Did you know that Archelaus was the Latin form of Hercules? I had a
lot of trouble finding the bpt of my Hercules Gidley in
Buckfastleigh in the early 1600's, until I realised what the
alternate name was, and there he was! There were a lot of males
baptised Hercules in Devon at one time. Does anyone know why it was
so popular, considering that it wasn't a saint's name but a ancient
Monica Foggin. Eastwood, Sydney, Australia.
Of possible relevance - Hartland Point on the coast of North Devon, a
famous landmark for sailors, was sometimes known as Hercules
D. Defoe. A Tour Thro' the Whole Island of Great Britain, Divided
into Circuits or Journies, giving A Particular and Diverting Account
of whatever is Curious and worth Observation. Particularly fitted for
the Reading of such as desire to Travel over the Island.(2 vols, ed.
G.D.H. Cole), London, Peter Davies, 1927.
"Of Hartland, Defoe states: "At the uppermost, and extreme Part of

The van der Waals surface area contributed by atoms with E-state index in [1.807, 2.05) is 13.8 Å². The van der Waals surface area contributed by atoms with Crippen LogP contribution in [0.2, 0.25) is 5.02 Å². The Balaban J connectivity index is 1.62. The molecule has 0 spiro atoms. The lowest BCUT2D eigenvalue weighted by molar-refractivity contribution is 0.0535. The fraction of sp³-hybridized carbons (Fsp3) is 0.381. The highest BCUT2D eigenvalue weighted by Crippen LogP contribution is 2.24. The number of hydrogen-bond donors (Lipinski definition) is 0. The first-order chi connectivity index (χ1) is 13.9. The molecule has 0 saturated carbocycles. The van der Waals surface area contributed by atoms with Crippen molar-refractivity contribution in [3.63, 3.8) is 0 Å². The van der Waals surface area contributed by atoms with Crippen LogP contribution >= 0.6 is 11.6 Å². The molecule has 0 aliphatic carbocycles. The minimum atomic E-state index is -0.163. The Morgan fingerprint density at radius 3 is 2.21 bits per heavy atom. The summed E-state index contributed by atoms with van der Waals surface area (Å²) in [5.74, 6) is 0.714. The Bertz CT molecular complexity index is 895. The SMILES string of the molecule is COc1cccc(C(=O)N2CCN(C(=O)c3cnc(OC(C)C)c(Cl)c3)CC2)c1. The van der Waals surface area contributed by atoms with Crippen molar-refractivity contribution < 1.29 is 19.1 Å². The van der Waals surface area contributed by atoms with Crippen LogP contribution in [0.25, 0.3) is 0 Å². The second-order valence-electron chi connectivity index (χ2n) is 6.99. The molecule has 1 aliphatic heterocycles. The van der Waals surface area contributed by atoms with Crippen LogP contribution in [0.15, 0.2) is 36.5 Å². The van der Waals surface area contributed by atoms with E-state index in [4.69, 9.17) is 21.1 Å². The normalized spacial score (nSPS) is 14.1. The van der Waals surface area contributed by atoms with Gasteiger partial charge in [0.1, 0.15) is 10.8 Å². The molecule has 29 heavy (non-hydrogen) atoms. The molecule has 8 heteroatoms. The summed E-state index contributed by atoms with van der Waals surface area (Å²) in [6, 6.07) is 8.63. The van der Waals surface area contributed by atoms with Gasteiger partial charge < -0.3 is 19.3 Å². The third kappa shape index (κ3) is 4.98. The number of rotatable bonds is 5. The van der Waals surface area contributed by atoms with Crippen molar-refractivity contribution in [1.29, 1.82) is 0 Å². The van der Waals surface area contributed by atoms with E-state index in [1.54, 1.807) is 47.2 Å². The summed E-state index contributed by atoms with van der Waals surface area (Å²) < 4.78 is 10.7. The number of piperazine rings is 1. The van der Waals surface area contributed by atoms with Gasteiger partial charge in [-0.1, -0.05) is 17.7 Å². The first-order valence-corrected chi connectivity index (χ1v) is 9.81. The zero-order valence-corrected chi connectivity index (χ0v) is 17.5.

the County, N.W. there runs a huge Promontory, a Mountain like
Proboscis, into the Sea, beyond all the Land on either side, whether
of Devonshire, or of Cornwall. This they would fain have called
Hercules's Promontory, and Mr. Cambden in his Writing, and his
Mapmaker also, calls it Herculis Promontorium; but the honest
Sailors, and after them, the plain Country People, call it, in
down-right modern English, Hartland Point, or, Hearty Point, from the
Town of Hartland, which stands just within the Shore, and is on the
very utmost edge of the County of Devon: it is a Market Town, though
so remote, and of good Resort too, the People coming to it out of
Cornwall, as well as out of Devonshire; and particularly the
Fisher-Boats of Barnstaple, Bidiford, and other Towns on the Coast,
lying often under the Lee, as they call it, of these rocks, for
Shelter from the S.W. or the S.E. Winds; the Seamen go on Shore here,
and supply themselves with Provisions; nor is the Town unconcerned in
that gainful Fishing Trade, which is carried on for the Herrings on
this Coast, many Seamen and Fishing Vessels belonging to the Town.
From this Point, or Promontory, the Land, falling away for some
Miles, makes a Gulph or Bay, which, reaching to the Head Land, or
Point of Barnstaple River or Haven, is called from thence, Barnstaple
Bay. . .""
Dept. of Computing Science, University of Newcastle, Newcastle upon Tyne,
NE1 7RU, UK
EMAIL = Brian.Randell(a)newcastle.ac.uk PHONE = +44 191 222 7923
FAX = +44 191 222 8232 URL = http://www.cs.ncl.ac.uk/~brian.randell/